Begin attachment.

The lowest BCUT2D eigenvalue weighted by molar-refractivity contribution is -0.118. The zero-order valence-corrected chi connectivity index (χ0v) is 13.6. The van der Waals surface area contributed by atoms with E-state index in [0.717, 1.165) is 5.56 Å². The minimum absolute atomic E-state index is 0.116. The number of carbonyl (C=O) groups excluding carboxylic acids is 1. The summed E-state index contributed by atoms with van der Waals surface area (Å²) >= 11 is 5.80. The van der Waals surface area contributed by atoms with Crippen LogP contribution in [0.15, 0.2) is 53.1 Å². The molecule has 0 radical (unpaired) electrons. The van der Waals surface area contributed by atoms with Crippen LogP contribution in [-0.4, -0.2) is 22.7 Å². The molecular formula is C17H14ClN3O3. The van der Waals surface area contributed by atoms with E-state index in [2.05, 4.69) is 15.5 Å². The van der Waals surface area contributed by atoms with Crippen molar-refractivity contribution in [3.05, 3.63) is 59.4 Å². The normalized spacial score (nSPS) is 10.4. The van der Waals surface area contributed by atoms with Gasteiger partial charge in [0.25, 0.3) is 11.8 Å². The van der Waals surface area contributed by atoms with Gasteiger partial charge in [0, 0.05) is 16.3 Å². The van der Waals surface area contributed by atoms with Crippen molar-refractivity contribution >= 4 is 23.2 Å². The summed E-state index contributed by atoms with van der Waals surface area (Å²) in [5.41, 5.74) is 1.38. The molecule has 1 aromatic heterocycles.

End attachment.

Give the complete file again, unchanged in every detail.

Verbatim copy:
The lowest BCUT2D eigenvalue weighted by molar-refractivity contribution is -0.118. The zero-order valence-corrected chi connectivity index (χ0v) is 13.6. The van der Waals surface area contributed by atoms with E-state index in [0.717, 1.165) is 5.56 Å². The minimum absolute atomic E-state index is 0.116. The number of carbonyl (C=O) groups excluding carboxylic acids is 1. The summed E-state index contributed by atoms with van der Waals surface area (Å²) >= 11 is 5.80. The van der Waals surface area contributed by atoms with Crippen LogP contribution in [0.15, 0.2) is 53.1 Å². The molecule has 0 radical (unpaired) electrons. The van der Waals surface area contributed by atoms with Crippen LogP contribution in [-0.4, -0.2) is 22.7 Å². The molecular formula is C17H14ClN3O3. The van der Waals surface area contributed by atoms with E-state index in [2.05, 4.69) is 15.5 Å². The van der Waals surface area contributed by atoms with Crippen molar-refractivity contribution in [3.05, 3.63) is 59.4 Å². The normalized spacial score (nSPS) is 10.4. The van der Waals surface area contributed by atoms with Gasteiger partial charge in [0.25, 0.3) is 11.8 Å². The van der Waals surface area contributed by atoms with Gasteiger partial charge in [0, 0.05) is 16.3 Å². The van der Waals surface area contributed by atoms with Crippen molar-refractivity contribution >= 4 is 23.2 Å². The summed E-state index contributed by atoms with van der Waals surface area (Å²) in [5.41, 5.74) is 1.38. The molecule has 1 aromatic heterocycles.